National Radio Astronomy Observatory
P.O. Box O
Socorro, New Mexico 87801
FOR RELEASE: June 1, 1999
Dave Finley, Public Information Officer
Three teams of scientists have used the National Science Foundation's Very Long Baseline Array (VLBA) radio telescope to learn tantalizing new details about how Sun-like stars are formed. Young stars, still growing by drawing in nearby gas, also spew some of that material back into their surroundings, like impatient infants that eat too quickly. The VLBA observations are giving astronomers new insights on both processes -- the accretion of material by the new stars and the outflows of material from them.
"For the first time, we're actually seeing what happens right down next to the star in these young systems," said Mark Claussen, of the National Radio Astronomy Observatory (NRAO) in Socorro, NM. Claussen and other researchers announced their findings at the American Astronomical Society's meeting in Chicago.
Material attracted by a young star's gravitational pull forms a flat, orbiting disk, called an accretion disk, in which the material circles closer and closer to the star until finally drawn into it. At the same time, material is ejected in "jets" speeding from the poles of the accretion disk. "The VLBA is showing us the first images of the region close to the star where the material in these jets is accelerated and formed into the `beams' of the jet," Claussen said.
"We don't understand the details of these processes well," Claussen said. "These VLBA research projects are beginning to help unravel the mysteries of how stars like the Sun form."
The teams are observing clumps of water vapor that naturally amplify radio emissions to see details smaller than the orbit of Mercury in young stellar systems as well as track gas motions. The clumps of gas are called masers, and amplify radio emission in much the same way that a laser amplifies light emission. "These images are just fantastic," said Al Wootten of NRAO in Charlottesville, VA. The maser clumps or "spots," emitting radio waves at a specific wavelength, can be tracked as they move over time. In addition, by measuring the Doppler shift in the wavelength of these emissions, astronomers can determine the speed at which the gas is moving.
In an object known as S106FIR, 2,000 light-years away in the constellation Cygnus, a team of Japanese and U.S. VLBA observers led by Ray Furuya, a graduate student from Japan's Nobeyama Radio Observatory, has tracked the motion of material outward in the jet. This object, embedded in a dense cloud of molecular gas, the material from which the star is forming, shows maser spots moving in two directions as the jets emerge from both poles of the accretion disk. "The water masers are the only way we can detect the outflow from this young star," Furuya said. The VLBA observations can discern details as small as half the distance from the Earth to the Sun. "We can see outflow on scales the size of our Solar System. We think this object is one of the youngest protostars known," Furuya said.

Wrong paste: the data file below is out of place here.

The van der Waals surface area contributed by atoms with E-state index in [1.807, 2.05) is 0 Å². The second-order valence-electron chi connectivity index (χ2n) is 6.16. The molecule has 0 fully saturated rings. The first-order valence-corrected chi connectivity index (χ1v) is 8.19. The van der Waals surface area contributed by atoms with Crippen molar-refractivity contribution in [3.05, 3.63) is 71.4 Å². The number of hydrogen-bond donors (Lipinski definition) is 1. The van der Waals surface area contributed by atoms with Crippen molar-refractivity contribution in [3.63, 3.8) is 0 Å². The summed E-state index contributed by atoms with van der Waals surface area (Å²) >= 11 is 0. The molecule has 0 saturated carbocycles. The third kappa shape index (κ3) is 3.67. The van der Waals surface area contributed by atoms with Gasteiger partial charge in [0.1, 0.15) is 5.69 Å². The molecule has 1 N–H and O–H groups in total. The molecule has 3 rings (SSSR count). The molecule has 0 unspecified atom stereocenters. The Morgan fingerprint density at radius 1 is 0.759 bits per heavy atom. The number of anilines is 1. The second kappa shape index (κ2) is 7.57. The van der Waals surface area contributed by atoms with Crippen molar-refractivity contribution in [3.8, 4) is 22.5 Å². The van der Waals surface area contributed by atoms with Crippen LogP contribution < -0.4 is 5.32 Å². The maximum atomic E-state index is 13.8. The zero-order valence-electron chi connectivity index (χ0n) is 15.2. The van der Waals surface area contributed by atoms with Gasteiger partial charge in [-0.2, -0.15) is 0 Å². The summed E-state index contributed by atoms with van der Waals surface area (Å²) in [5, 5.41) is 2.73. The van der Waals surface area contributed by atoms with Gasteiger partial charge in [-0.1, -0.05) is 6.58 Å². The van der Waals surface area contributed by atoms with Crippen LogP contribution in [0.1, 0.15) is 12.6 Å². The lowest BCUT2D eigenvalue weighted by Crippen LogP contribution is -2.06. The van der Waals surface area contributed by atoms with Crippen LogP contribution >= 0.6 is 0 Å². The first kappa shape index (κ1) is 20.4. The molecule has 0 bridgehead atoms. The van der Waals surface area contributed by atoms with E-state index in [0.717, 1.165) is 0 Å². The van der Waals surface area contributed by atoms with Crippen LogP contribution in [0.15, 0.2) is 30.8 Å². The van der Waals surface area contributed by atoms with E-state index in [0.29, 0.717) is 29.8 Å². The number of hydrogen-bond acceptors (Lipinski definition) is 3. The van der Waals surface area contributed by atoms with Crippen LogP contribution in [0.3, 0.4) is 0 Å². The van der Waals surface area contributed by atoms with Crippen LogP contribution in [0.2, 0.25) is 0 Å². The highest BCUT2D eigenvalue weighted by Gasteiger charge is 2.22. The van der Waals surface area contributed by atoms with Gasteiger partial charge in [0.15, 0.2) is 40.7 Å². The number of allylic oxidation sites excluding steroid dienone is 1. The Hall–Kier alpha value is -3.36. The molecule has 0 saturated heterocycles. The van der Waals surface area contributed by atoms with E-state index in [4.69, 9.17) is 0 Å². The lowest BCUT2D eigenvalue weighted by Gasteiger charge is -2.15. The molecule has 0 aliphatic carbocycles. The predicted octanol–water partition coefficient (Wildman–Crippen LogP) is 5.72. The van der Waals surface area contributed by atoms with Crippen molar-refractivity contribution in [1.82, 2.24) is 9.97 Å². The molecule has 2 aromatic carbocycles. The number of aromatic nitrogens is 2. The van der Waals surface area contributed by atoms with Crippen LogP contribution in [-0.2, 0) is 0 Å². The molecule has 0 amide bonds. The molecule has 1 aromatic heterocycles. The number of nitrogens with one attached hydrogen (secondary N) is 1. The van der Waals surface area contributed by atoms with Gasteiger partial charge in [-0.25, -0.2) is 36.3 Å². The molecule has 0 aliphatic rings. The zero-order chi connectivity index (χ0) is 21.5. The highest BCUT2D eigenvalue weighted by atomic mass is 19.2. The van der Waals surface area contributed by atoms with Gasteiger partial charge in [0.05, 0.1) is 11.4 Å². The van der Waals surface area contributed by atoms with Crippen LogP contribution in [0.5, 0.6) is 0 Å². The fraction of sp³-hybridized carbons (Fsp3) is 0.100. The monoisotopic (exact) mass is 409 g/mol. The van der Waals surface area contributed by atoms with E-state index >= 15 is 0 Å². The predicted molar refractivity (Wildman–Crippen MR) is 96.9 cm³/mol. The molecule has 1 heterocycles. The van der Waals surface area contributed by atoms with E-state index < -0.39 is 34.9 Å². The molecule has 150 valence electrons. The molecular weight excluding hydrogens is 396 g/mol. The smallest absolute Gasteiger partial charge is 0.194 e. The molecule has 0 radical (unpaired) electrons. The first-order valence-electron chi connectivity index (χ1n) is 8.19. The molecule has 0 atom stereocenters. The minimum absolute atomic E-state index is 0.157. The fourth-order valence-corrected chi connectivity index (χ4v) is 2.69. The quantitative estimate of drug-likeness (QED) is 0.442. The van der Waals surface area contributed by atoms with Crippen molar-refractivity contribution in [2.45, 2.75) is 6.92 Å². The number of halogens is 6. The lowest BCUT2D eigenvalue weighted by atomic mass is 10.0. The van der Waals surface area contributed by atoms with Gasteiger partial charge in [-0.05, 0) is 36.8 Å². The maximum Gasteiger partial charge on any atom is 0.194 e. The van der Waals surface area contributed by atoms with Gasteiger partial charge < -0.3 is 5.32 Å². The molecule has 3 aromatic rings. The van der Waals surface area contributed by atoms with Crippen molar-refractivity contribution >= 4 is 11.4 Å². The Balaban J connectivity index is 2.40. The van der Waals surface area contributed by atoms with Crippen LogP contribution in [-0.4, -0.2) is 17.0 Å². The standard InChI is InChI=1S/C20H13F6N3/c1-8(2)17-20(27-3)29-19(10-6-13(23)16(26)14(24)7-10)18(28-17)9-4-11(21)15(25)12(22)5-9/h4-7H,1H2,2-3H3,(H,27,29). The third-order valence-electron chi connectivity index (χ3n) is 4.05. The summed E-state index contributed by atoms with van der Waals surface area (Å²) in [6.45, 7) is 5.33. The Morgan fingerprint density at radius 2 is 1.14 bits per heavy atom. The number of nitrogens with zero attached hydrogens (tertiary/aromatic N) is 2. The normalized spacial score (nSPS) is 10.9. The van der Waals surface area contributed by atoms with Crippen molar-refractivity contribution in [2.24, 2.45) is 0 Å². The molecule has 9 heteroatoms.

In another object, dubbed IRAS 16293-2422, in the constellation Ophiuchus, astronomers believe the water masers clearly show the outflowing jets of a young star and may be tracing the accretion disk as well. The young star is one of a pair of stars in a binary system some 500 light-years distant. The water-vapor masers are seen around only one of the pair, however. "In this system, we see outflow in the jet and also an elliptical ring of masers that may be part of the accretion disk," said Wootten, leader of the team observing this object. "The VLBA is showing us details as small as the size of Mercury's orbit around the Sun, a great help in understanding the physics going on there," Wootten said.
A team composed largely of astronomers from the Harvard-Smithsonian Center for Astrophysics in Cambridge, MA, also used the VLBA to study water masers in a young stellar object 2,500 light-years away in Cepheus. This team sees maser spots moving in opposite directions away from the young star on scales of ten times the diameter of the solar system, presumably tracing the jet or wind. On smaller scales, there is a circular loop of masers which the astronomers believe surrounds the young stellar object. "The loop probably represents the edge of a dusty shell of gas smaller than the Earth's orbit. The star is several times the mass of the Sun and its heat evaporates material closer in," said Nimesh Patel, leader of the team.
The ability to see the details of stars still undergoing their formation processes is extremely valuable to understanding the details of those processes, according to Claussen, a member of the teams led by Furuya and Wootten. "The VLBA images show detail about 100 times better than those routinely available from other radio telescopes," Claussen said. "Studying these systems by observing the clumps of water vapor that act as masers is not particularly difficult with the VLBA. There are hundreds of young stars that we can study this way, and that means that we have a tremendous opportunity to learn just how stars similar to our Sun are formed and interact with their surroundings in the early parts of their lives."
The VLBA is a system of ten radio-telescope antennas, each 25 meters (82 feet) in diameter, stretching some 5,000 miles from Mauna Kea in Hawaii to St. Croix in the U.S. Virgin Islands. Operated from NRAO's Array Operations Center in Socorro, NM, the
VLBA offers astronomers the greatest resolving power, or ability to see fine detail, of any telescope currently operational. The NRAO is a facility of the National Science Foundation, operated under cooperative agreement by Associated Universities, Inc.